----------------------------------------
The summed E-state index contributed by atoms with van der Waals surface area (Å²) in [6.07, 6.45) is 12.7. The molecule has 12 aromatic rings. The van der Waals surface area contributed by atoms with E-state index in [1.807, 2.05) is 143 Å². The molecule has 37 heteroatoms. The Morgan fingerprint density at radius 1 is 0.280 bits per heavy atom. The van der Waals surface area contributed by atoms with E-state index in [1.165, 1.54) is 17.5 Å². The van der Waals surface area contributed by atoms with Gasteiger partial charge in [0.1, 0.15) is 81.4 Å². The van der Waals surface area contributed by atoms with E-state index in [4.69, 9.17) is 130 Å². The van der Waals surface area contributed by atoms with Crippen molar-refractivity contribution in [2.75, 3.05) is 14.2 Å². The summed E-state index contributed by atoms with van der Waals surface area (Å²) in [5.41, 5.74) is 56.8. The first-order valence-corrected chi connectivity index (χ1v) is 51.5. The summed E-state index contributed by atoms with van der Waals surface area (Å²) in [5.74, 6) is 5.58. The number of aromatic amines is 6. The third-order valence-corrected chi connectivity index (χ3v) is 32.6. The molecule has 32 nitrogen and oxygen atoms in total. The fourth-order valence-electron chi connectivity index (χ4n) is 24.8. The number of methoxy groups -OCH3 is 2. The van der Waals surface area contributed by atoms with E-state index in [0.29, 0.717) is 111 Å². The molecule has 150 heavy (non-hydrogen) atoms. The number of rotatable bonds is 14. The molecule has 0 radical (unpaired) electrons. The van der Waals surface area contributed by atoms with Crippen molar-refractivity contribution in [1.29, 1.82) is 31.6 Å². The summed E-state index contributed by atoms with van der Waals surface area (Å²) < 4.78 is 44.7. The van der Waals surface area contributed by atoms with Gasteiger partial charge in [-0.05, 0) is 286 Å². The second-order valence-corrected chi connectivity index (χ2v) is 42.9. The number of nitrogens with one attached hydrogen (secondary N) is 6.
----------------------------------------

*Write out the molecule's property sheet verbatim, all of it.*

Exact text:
The summed E-state index contributed by atoms with van der Waals surface area (Å²) in [6.07, 6.45) is 12.7. The molecule has 12 aromatic rings. The van der Waals surface area contributed by atoms with E-state index in [1.807, 2.05) is 143 Å². The molecule has 37 heteroatoms. The Morgan fingerprint density at radius 1 is 0.280 bits per heavy atom. The van der Waals surface area contributed by atoms with E-state index in [1.165, 1.54) is 17.5 Å². The van der Waals surface area contributed by atoms with Gasteiger partial charge in [0.1, 0.15) is 81.4 Å². The van der Waals surface area contributed by atoms with E-state index in [4.69, 9.17) is 130 Å². The van der Waals surface area contributed by atoms with Crippen molar-refractivity contribution in [2.75, 3.05) is 14.2 Å². The summed E-state index contributed by atoms with van der Waals surface area (Å²) in [5.41, 5.74) is 56.8. The first-order valence-corrected chi connectivity index (χ1v) is 51.5. The summed E-state index contributed by atoms with van der Waals surface area (Å²) in [5.74, 6) is 5.58. The number of aromatic amines is 6. The third-order valence-corrected chi connectivity index (χ3v) is 32.6. The molecule has 32 nitrogen and oxygen atoms in total. The fourth-order valence-electron chi connectivity index (χ4n) is 24.8. The number of methoxy groups -OCH3 is 2. The van der Waals surface area contributed by atoms with E-state index in [0.29, 0.717) is 111 Å². The molecule has 150 heavy (non-hydrogen) atoms. The number of rotatable bonds is 14. The molecule has 0 radical (unpaired) electrons. The van der Waals surface area contributed by atoms with Crippen molar-refractivity contribution in [1.29, 1.82) is 31.6 Å². The summed E-state index contributed by atoms with van der Waals surface area (Å²) < 4.78 is 44.7. The van der Waals surface area contributed by atoms with Gasteiger partial charge in [-0.05, 0) is 286 Å². The second-order valence-corrected chi connectivity index (χ2v) is 42.9. The number of nitrogens with one attached hydrogen (secondary N) is 6.